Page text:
I started out many years ago on Heavy Metal forums like Metal Rules, Encyclopedia Metallum, Roadrunner Records etc., and when I got serious about cigars I discovered the Cigar Geeks forum. I posted on that forum daily for a good 3 years straight, and there is a great group of individuals over there. As I had grown in my cigar hobby I decided to give pipe smoking a try as I had always wanted to smoke a pipe.
After beginning my adventure into pipes I discovered there was a community on YouTube. After seeing the interaction from people I decided to jump in and give it a go and make videos. As with most people my videos sucked at first, heck they probably still do, but it gave me a better interaction with individuals in the hobby. Forums can be useful, but many times people don’t get to detailed about a particular subject; where as with YouTube a person can spend 5, 10, 15 + minutes talking about a particular subject and provide more in depth information about something you want to know about.
With YouTube its more of a face to face type interaction as you are watching the individual demonstrate tips, tricks, how-tos etc. with the actual pipe and/or cigar, so as a visual learner it was ideal for me. For a long time I didn’t have anyone to sit back and enjoy a pipe or a cigar with either, so by watching YouTube Pipe Community (YTPC) videos I was able to simulate that experience even if it was only a one way conversation. I think that’s why a lot of us do it… to share a smoke with someone and to have some interaction that way.
What is the YouTube Pipe Community (YTPC) and how did you become part of it? What does it do, and how can people find out more?
YouTube is full of different communities that cover topics from Guns/Self Defense, Bushcraft, Gamers, etc., and if you’re interested in a particular hobby then chances are there is a community for it on YouTube. YT has a strong pipe/cigar community that’s been around for a long time. I’ve been a part of the YTPC for four years now, and it was going strong when I joined. It’s basically a community of individuals that post pipe and/or cigar related videos, and create dialog with individuals based off those videos.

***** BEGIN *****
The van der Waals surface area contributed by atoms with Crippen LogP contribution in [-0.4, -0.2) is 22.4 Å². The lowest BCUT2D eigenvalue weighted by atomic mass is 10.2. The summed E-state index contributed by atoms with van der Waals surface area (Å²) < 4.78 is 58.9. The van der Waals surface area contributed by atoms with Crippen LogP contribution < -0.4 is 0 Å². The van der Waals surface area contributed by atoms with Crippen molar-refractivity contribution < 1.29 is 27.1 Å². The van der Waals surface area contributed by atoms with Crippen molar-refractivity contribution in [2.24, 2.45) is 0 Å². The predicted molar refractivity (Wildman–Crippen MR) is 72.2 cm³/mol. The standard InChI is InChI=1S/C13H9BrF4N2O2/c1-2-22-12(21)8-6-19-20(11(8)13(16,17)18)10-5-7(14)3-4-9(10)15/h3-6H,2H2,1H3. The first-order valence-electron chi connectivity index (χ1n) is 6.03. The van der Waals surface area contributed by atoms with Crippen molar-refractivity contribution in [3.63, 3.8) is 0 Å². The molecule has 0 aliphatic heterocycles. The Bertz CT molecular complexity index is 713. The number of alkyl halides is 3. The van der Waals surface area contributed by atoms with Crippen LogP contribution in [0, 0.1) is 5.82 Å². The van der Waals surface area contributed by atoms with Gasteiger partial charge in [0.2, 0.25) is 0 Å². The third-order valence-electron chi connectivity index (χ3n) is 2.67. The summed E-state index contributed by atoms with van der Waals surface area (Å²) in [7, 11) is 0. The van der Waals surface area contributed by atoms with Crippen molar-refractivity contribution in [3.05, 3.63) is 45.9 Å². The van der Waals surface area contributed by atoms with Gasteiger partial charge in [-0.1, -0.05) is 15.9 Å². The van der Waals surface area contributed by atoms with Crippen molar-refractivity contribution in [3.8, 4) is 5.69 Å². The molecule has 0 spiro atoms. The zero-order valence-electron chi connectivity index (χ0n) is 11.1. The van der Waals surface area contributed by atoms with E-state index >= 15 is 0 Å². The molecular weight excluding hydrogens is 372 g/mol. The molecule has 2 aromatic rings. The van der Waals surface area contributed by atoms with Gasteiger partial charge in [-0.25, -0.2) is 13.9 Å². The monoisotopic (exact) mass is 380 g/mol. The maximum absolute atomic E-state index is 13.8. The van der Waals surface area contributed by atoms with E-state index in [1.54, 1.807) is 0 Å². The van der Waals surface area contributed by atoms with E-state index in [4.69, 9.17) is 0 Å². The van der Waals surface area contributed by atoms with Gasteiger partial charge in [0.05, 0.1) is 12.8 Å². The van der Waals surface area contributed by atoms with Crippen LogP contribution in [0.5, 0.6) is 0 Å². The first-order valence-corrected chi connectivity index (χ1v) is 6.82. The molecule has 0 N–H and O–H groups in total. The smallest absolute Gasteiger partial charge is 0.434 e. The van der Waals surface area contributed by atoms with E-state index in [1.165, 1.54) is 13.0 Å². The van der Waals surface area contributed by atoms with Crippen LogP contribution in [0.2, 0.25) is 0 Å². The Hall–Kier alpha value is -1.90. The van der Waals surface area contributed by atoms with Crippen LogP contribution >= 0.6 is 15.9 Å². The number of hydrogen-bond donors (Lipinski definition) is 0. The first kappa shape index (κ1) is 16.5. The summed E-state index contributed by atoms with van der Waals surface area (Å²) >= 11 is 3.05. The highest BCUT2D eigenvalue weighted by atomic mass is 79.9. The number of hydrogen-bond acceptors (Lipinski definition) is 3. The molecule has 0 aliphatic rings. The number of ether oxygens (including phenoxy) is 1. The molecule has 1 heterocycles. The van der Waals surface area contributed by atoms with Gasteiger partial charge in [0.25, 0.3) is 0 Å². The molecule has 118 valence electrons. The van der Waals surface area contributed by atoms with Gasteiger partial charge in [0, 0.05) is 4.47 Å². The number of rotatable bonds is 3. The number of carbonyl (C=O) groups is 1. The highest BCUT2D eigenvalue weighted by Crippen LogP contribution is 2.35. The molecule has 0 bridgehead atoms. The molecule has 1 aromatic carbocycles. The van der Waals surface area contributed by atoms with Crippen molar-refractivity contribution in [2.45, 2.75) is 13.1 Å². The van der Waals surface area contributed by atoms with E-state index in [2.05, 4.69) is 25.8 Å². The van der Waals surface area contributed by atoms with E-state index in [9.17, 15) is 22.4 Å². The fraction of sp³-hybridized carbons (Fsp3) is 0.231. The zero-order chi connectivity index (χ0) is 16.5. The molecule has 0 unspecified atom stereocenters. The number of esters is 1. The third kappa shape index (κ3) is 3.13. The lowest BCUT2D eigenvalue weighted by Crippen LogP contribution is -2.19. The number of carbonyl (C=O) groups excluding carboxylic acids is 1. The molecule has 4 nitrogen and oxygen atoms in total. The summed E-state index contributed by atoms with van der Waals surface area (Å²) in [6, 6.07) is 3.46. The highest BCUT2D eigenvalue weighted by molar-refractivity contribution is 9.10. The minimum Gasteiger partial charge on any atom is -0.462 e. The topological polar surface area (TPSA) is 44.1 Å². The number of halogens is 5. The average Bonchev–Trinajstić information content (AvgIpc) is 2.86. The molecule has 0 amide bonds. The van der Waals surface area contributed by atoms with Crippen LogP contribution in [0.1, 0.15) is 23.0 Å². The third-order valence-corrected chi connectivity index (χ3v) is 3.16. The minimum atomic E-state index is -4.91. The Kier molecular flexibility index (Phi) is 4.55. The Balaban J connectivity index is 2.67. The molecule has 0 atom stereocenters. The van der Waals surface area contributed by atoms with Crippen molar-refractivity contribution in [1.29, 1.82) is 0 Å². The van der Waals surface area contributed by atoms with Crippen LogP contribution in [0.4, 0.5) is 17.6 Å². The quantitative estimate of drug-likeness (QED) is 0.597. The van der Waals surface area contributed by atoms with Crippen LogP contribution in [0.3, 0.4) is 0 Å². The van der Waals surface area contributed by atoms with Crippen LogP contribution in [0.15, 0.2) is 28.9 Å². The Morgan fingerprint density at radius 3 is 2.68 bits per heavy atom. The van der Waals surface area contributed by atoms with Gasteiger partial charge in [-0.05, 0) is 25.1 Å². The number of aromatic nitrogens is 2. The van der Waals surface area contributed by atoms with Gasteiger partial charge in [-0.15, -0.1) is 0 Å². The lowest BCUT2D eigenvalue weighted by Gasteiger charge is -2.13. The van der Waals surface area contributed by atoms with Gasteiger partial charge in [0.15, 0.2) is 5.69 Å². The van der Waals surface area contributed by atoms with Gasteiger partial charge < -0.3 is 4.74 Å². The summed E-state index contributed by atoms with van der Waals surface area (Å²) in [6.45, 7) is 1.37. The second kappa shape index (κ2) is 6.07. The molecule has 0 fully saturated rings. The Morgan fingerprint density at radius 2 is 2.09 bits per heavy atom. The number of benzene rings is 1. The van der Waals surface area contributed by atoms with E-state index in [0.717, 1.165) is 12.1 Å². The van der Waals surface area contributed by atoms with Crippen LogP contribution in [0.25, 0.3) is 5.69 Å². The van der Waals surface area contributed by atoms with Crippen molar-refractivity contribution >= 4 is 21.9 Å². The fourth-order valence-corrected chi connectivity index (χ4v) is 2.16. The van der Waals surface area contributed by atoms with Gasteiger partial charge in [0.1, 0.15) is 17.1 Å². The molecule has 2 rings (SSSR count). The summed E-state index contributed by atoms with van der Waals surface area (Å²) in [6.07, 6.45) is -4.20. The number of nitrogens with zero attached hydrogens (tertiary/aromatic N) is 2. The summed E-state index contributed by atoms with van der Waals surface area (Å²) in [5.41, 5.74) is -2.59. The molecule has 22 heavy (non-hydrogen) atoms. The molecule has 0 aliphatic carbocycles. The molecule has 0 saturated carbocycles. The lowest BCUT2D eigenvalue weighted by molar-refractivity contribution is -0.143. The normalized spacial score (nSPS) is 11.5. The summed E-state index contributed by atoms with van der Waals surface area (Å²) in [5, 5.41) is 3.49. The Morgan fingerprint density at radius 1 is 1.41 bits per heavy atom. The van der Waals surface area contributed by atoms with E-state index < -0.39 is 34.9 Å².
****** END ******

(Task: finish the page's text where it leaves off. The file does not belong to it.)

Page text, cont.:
Its similar to a forum, but the dialog is generated from the videos. Sometimes instead of just typing out a text reply to the video, individuals will make a video response and post a video that will respond to the topic mentioned in a video by another person. Within the community you will find people that post tobacco and pipe reviews, cigar reviews, how to videos related to pipes and/or cigars, and sometimes people just create ramble videos.
Those are simply the individual talking into the camera as if they were sitting next to an individual and sharing a pipe and/or cigar with them. There are a lot of people that don’t have the opportunity to have a smoking buddy, so many of us can simulate that by watching the ramble type videos and pretend we are hanging out with said individual. Those types of video’s aren’t for everyone, but some people really enjoy them.
Anyone can join the community, all you have to do is post videos. There are no requirements to join other than to just start posting videos. What kind of videos is up to the individual. For lack of a better term, the community is filled with many “lurkers,” which are individuals that watch the YTPC videos, but don’t actually post videos themselves. Some comment on the videos and some don’t, but they watch to gain knowledge when it comes to pipe/cigar related topics.
Really that’s the whole idea behind the community, to help educate other pipe/cigar smokers with tips/tricks and how to information. For example how to pack a pipe, how to properly light a cigar etc. I started out as a lurker, and began watching how to videos before buying my first pipe. I then continued to watch and found that the community was full of a lot of great people. After watching for about five months I decided to give it a go and post a video. It was really weird just talking into a camera all by myself, but the community was very welcoming.
In the past four years I’ve made some good friends, and have had the pleasure of going to pipe/cigar related events where I’ve been able to meet up with other individuals from the YTPC in person. A lot of us will from time to time talk via Skype or Google+ Hangouts, and via a phone app called Voxer. I regularly talk via Voxer with individuals from Australia, Great Britain, and all across the the US who are a part of the YTPC. So it really is a community that goes beyond just posting how to videos etc.
When did you get into heavy metal? What attracted you to it, and what were your favorites? Do you have a “top ten”?
Growing up in the Pacific Northwest when the Grunge/Alternative Rock scene broke open it was easy to get into bands like Nirvana, Alice In Chains, Pearl Jam, Mud Honey, Soundgarden, etc. After a few years it was clear to me that the scene was dying, and the new bands that were coming out were very stale and provided nothing new. As the casual Hard Rock and Heavy Metal listener I expanded on the Heavy Metal side and I became a huge fan of Ozzy Osbourne and Black Sabbath in the mid 90s.
I then got into the Nu-Metal scene, but realized fairly quickly that there was heavier stuff that was better. By the end of the 90s I was getting into more Thrash, outside the Big Four, and into Death Metal and even some Black Metal. As time passed I really came to enjoy the old school Death Metal and Thrash Metal that I missed in the 80s as a young kid and while I was listening to Grunge/Alternative in the early 90s.